Retired Priest | Episcopal Diocese of Texas

Archive for December, 2012

Tips on Becoming an Episcopalian Priest

Doug Cadwallader is a retired priest of The Episcopal Diocese of Texas. He worked on behalf of the Diocese for 33 years, acting as rector and assistant rector at various parishes. Before his retirement, Fr. Cadwallader served at St. Thomas’ Episcopal Church and School in Houston. Below, Doug Cadwallader outlines the ordainment process for individuals who wish to join the priesthood of the Episcopal Church.

1. The first step of this process is known as discernment. This is a time of soul-searching, when you will weigh all considerations to be sure the priesthood is right for you. Choosing this path is a long-term commitment and requires dedication.

2. After you are interviewed by a discernment committee, usually made up of members of your church’s priesthood and vestry, and it approves of your intentions to join the priesthood, you can meet with the Bishop of your diocese.

3. Some dioceses might require a background check and mental health evaluation before you can proceed to the next steps. It is also important to note that you must have been baptized and confirmed in the church, and possess evidence of education beyond a high school diploma. Once you’ve resolved any background issues, you are officially known as a Candidate for Holy Orders, meaning you are approved to seek out seminary.

4. Seminary lasts for three years and can be completed at any one of the 10 accredited Episcopalian seminaries in the United States. After completing your seminary studies and General Ordination Exams, you will receive a Master of Divinity.

5. After graduation, you will be ordained as a deacon, and continue to train under the guidance of a priest. This training lasts at least six months, after which you enter the priesthood and be assigned to a parish of your own.

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Tips on Becoming an Episcopalian Priest

Doug Cadwallader is a retired priest of The Episcopal Diocese of Texas. He worked on behalf of the Diocese for 33 years, acting as rector and assistant rector at various parishes. Before his retirement, Fr. Cadwallader served at St. Thomas’ Episcopal Church and School in Houston. Below, Doug Cadwallader outlines the ordainment process for individuals who wish to join the priesthood of the Episcopal Church.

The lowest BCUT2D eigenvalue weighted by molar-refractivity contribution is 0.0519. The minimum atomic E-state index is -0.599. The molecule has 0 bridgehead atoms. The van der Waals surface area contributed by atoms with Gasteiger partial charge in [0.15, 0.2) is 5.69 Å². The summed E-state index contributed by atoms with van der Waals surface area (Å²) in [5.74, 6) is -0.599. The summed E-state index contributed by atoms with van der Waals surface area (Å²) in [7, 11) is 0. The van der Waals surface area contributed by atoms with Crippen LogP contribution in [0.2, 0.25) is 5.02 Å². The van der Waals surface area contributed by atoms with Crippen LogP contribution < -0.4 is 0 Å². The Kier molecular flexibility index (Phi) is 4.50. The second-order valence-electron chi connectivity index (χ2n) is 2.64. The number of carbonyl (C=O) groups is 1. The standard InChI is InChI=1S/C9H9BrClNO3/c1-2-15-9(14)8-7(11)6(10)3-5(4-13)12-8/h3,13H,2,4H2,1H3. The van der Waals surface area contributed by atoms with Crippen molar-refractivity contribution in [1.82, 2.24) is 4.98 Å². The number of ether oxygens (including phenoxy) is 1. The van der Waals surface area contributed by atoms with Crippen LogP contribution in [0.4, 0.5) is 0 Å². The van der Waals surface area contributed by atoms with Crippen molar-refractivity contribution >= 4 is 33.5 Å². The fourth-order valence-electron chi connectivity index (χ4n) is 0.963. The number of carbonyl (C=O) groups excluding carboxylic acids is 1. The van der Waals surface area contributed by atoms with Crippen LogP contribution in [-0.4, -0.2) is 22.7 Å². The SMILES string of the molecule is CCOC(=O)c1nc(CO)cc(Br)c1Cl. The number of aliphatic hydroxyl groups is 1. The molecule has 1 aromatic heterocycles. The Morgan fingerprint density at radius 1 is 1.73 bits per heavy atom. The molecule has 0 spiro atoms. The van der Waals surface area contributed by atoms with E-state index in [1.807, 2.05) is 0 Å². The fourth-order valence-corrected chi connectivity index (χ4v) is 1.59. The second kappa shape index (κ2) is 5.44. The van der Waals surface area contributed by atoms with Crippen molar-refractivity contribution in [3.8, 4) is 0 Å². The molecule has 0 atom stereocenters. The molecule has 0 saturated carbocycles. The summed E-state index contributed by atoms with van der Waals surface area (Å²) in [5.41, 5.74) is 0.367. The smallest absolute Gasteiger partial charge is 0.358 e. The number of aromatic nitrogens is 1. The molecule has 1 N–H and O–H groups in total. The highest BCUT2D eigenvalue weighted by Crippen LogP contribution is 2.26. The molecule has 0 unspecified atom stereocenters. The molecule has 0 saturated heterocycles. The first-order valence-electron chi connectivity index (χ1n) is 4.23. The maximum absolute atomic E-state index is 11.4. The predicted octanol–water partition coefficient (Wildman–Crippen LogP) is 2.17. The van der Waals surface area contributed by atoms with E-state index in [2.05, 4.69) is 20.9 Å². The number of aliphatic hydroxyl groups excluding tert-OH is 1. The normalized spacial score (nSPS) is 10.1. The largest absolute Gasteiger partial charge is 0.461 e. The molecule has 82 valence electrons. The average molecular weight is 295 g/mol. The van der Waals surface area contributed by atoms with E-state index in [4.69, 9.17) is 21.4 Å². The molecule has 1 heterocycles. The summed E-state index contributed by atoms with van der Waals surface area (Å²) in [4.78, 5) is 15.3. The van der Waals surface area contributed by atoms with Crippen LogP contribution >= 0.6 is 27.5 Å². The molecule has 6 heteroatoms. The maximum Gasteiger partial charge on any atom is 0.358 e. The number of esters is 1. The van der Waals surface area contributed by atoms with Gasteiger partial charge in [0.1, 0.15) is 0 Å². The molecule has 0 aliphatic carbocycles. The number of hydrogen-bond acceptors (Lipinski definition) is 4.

1. The first step of this process is known as discernment. This is a time of soul-searching, when you will weigh all considerations to be sure the priesthood is right for you. Choosing this path is a long-term commitment and requires dedication.

2. After you are interviewed by a discernment committee, usually made up of members of your church’s priesthood and vestry, and it approves of your intentions to join the priesthood, you can meet with the Bishop of your diocese.

3. Some dioceses might require a background check and mental health evaluation before you can proceed to the next steps. It is also important to note that you must have been baptized and confirmed in the church, and possess evidence of education beyond a high school diploma. Once you’ve resolved any background issues, you are officially known as a Candidate for Holy Orders, meaning you are approved to seek out seminary.

4. Seminary lasts for three years and can be completed at any one of the 10 accredited Episcopalian seminaries in the United States. After completing your seminary studies and General Ordination Exams, you will receive a Master of Divinity.

5. After graduation, you will be ordained as a deacon, and continue to train under the guidance of a priest. This training lasts at least six months, after which you enter the priesthood and be assigned to a parish of your own.

“Chartres Cathedral,” by Doug Cadwallader

One of UNESCO’s World Heritage Sites, Chartres Cathedral in France impressed me greatly with its beauty and holiness. It is one of the best-preserved cathedrals in existence, despite fires in the early years of its construction and wars in its vicinity.

The design of the cathedral revolves around the floor plan in the shape of a cross. Also, a labyrinth covers the floor in the center. The original purpose of the labyrinth is not known for certain; it is likely that its long, winding path symbolized a spiritual journey for pilgrims.

An earlier church burned down in 1194; rebuilding began almost immediately, funded by donations from all quarters of France. Major construction ended in 1220. The cathedral contains among its relics what is supposedly the tunic of the Virgin Mary.

An extensive array of flying buttresses supports the nave (front) of the cathedral and its sides. The buttresses enabled the construction of larger-than-ever stained glass windows.

Massive sculptures adorn Chartres. Those on the north portal depict scenes from the Old Testament, while those on the south display New Testament scenes. The royal portal on the west displays events in the lives of Christ and Mary.

An Episcopal priest for some 30 years, the Rev. Doug Cadwallader was instrumental in establishing a food bank in Houston, Texas.